Regarding risk factors, many factors can contribute to the development of hand eczema. Occupational wet work and frequent hand washing have been considered as major contributors to hand eczema at least in the health care industry [18, 19]. However, the present study did not reveal any link between hand eczema and either wet work or frequent hand washing. The discrepant results between the present study and others could be due to the relatively small sample size in the present study, where there were only 13 wet workers. Regarding a possible link between atopic dermatitis and hand eczema, it is inconclusive. While subjects with atopic dermatitis display a higher prevalence of hand eczema compared to those without atopic dermatitis [20], the rates of allergic contact dermatitis on the hands were comparable between atopic and nonatopic subjects [21]. Moreover, it is no surprise that no subjects with atopic dermatitis were present in this cohort, possibly because of the low overall prevalence of adult atopic dermatitis (<%1) in China [22]. The link between topical use of disinfectant and hand eczema is also uncertain. While previous studies showed no association of disinfectants with hand eczema, the present study demonstrated that over 28% (2/7) of subjects with hand eczema frequently contacted disinfectants, but our sample size was too small to draw any conclusions. That occupation markedly influenced the prevalence of hand eczema is consistent with prior observations [19]. In this cohort, subjects working in production lines and warehouses exhibited the highest risk for hand eczema, possibly because they repeatedly contact the same or similar substance(s) daily. In such cases, occasional contact with substances at low concentration may not be harmful, but repeated contact could eventually provoke hand eczema. Finally, other studies have shown that single nucleotide polymorphisms of inflammation-related genes are associated with hand eczema [23]. Whether such genes were altered in these subjects is unknown.

A pathogenic role for a defective epidermal permeability barrier in hand eczema has long been proposed, because (1) expression levels of barrier-related proteins, including filaggrin and caspase 14, decline in the lesional skin of hand eczema [9, 11], (2) TEWL rates increase in lesional skin and adjacent nonlesional skin [11], (3) topical barrier repair strategies delay the relapses of and/or improve hand eczema [24, 25] and (4) skin disorders, such as atopic dermatitis, with a defective permeability barrier are risk factors of hand eczema [26]. However, direct evidence to support the role of epidermal permeability dysfunction in hand eczema is far less sufficient. In most, if not in all studies, measurements of TEWL rates were performed on lesional or their adjacent sites. Here, we showed that TEWL rates also elevated in the uninvolved skin sites of subjects with hand eczema, but the underlying mechanisms are unclear. Although filaggrin mutations, a presumed cause of barrier dysfunction, are associated with hand eczema, particularly irritant contact dermatitis [27, 28], the following evidence does not support a role of filaggrin mutations in the elevated TEWL rates in the present cohort: (a) not all hand eczema has been associated with filaggrin mutations, while environmental factors largely account for the development of hand eczema [29, 30]; (b) humans with and without filaggrin mutation display comparable basal barrier function [31, 32]; and (c) in mice with filaggrin mutations, elevations in TEWL rates were observed only in aged, but not young mice [6], while our subjects were under 40 years of age. Therefore, filaggrin mutations likely did not contribute to the increased TEWL rates in this cohort. Nonetheless, doubtlessly elevated TEWL rates play a significant role in the pathogenesis of hand eczema. A number of previous studies have shown that disruption of the epidermal permeability barrier not only induces production and release of proinflammatory cytokines [1, 33], but also stimulates T-cell proliferation [32], leading to reductions in thresholds of response to external stimuli [34]. Whereas hand eczema belongs to the category of contact dermatitis, results of the present study support the notion that pre-existing dysfunction of the epidermal permeability barrier predisposes to the development of hand eczema. Although the skin surface pH in subjects with hand eczema was significantly higher than that in subjects without hand eczema, it still falls within a normal range. Thus, the marginal elevation in skin surface pH likely did not contribute to the development of hand eczema.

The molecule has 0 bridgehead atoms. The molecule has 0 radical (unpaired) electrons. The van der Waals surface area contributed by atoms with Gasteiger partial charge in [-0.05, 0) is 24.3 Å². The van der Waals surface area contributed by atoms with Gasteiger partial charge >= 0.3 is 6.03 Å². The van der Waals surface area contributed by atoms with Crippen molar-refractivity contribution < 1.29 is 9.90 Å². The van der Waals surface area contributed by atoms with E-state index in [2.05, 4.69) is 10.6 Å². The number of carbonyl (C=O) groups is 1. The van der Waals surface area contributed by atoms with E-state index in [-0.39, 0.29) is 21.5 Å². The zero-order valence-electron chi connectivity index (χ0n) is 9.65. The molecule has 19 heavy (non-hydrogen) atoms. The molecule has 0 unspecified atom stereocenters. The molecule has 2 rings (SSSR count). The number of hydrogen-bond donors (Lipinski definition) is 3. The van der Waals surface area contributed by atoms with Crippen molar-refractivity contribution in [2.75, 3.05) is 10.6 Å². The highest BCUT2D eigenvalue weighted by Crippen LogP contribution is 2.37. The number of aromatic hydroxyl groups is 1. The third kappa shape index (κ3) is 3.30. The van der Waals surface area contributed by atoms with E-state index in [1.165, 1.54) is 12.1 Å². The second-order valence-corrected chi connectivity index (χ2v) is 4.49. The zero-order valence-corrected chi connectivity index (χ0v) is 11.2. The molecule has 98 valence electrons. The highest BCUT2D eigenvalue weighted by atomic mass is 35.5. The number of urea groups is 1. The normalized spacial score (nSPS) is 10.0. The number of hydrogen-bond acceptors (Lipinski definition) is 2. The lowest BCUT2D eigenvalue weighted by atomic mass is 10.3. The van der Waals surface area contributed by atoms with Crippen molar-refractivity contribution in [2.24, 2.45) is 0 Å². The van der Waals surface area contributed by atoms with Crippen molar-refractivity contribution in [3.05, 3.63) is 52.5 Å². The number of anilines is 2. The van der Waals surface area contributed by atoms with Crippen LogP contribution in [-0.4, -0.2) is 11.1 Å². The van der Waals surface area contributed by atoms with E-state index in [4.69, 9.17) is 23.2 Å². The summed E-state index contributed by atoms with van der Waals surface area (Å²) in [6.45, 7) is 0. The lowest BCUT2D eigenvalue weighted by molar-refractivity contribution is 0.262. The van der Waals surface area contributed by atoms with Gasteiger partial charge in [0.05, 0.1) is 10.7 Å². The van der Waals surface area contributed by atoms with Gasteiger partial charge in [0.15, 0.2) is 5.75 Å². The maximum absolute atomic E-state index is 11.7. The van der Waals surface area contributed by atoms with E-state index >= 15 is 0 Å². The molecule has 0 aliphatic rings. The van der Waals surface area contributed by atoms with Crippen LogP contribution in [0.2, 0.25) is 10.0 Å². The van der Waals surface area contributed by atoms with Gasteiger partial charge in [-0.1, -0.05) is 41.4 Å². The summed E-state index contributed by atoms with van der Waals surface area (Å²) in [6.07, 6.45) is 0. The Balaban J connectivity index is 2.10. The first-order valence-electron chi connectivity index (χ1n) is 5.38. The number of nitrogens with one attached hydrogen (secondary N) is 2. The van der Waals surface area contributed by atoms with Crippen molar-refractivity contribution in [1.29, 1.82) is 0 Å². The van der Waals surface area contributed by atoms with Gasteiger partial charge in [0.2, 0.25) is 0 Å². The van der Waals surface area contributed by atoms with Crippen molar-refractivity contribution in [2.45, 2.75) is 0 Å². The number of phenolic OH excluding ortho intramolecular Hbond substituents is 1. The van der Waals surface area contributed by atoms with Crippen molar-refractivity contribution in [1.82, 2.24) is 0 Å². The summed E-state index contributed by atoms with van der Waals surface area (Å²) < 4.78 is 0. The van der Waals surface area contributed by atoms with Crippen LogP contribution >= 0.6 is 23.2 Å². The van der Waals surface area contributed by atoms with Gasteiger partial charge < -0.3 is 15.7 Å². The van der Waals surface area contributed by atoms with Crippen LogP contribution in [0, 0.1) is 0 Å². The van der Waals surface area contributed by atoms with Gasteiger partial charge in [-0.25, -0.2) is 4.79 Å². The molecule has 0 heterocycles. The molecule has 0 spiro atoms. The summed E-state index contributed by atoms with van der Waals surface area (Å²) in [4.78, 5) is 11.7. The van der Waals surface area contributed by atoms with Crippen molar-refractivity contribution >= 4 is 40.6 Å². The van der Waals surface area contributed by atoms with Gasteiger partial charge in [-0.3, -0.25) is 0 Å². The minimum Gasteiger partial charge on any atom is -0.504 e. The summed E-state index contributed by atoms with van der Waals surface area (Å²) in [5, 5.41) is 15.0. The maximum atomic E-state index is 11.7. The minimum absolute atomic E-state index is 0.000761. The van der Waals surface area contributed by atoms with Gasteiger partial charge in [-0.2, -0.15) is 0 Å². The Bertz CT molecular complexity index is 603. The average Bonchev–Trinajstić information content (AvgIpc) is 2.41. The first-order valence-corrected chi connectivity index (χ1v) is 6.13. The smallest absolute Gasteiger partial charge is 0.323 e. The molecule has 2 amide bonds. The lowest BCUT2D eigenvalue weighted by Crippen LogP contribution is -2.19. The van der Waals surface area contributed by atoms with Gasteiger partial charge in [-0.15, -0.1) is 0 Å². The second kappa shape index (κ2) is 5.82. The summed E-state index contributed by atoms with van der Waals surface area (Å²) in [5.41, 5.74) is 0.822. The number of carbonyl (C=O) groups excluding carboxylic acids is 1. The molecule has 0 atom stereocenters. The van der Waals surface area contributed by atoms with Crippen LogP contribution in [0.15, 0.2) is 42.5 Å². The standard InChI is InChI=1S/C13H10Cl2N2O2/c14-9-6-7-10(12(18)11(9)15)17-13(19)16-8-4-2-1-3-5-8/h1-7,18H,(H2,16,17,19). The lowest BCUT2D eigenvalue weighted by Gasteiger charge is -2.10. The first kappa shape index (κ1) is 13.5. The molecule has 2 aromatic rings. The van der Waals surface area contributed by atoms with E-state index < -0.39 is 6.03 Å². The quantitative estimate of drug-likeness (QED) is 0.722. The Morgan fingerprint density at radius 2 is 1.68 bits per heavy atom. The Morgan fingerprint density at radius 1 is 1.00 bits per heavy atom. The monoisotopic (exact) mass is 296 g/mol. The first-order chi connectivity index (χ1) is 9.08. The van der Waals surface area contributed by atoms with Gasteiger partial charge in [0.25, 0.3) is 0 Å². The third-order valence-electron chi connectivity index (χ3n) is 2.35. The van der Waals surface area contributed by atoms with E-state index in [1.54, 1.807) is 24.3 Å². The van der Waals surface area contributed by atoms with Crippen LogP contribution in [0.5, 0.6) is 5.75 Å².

Prior studies have demonstrated the importance of measuring epidermal permeability barrier function in evaluating the status and therapeutic efficacy of certain dermatoses. In both adults and children with atopic dermatitis, TEWL rates positively correlate with disease severity [35-37]. Moreover, measurement of TEWL rates is a reliable approach to evaluate the therapeutic efficacy of the treatments for both atopic dermatitis and psoriasis [2, 3, 38]. In addition, infants with higher TEWL rates during the first week of life predict a higher risk of atopic dermatitis later in the life independently of filaggrin mutations [39]. Likewise, TEWL rates predict the relapse of psoriasis, i.e., psoriasis relapses sooner in subjects with higher TEWL rates [4]. We showed here that uninvolved skin sites of subjects with hand eczema displayed higher TEWL rates, suggesting that TEWL rates could possibly serve as a proxy in predicting the risk of developing hand eczema, a notion which requires further studies. Notably, the TEWL rates were 2 g/m2/h higher in males than in females in this cohort. However, we did not observe the difference in the prevalence of hand eczema between males and females, probably because males and females commonly have different occupations, which can influence the development of eczema. However, whether the gender differences in TEWL rates can contribute to the different prevalences of hand eczema between males and females remains to be determined, ideally in a large cohort that both males and females have the same or similar occupation.

In conclusion, the uninvolved skin sites of patients with hand eczema exhibit defects in epidermal permeability barrier function, which could contribute to the development of hand eczema. Conversely, improvements in the epidermal permeability barrier could prevent and/or treat hand eczema.

Limitations

There are several limitations in the present study, including (a) data using questionnaires to obtain parti-cipants’ history of skin disorders may not be accurate, (b) whether and how much prior and/or current skin disorders contribute to the development of hand eczema remains to be determined and (c) because of the low prevalence of hand eczema, studies in large cohorts are required to confirm the results of the present study.

This work was reviewed and approved by the Institutional Review Board of Dermatology Hospital (Approval No. GDDHLS-20180505).

All authors declare no conflicts of interest.

This work was supported in part by the China National Natural Science Foundation (NSFC 81903188, LY), with resources from the Research Service, Department of Veterans Affairs Medical Center, San Francisco, CA, USA.

Wang X., Ye L., Lai Q., Wen S., Long Z. and Qiu X. performed experiments. Man M.-Q. and Yang B. designed experiments. Man M.-Q. analyzed and interpreted data, and wrote the draft. Elias P.M. and Yang B. interpreted data and critically reviewed the paper.

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Xiaohua Wang and Li Ye contributed equally to this work.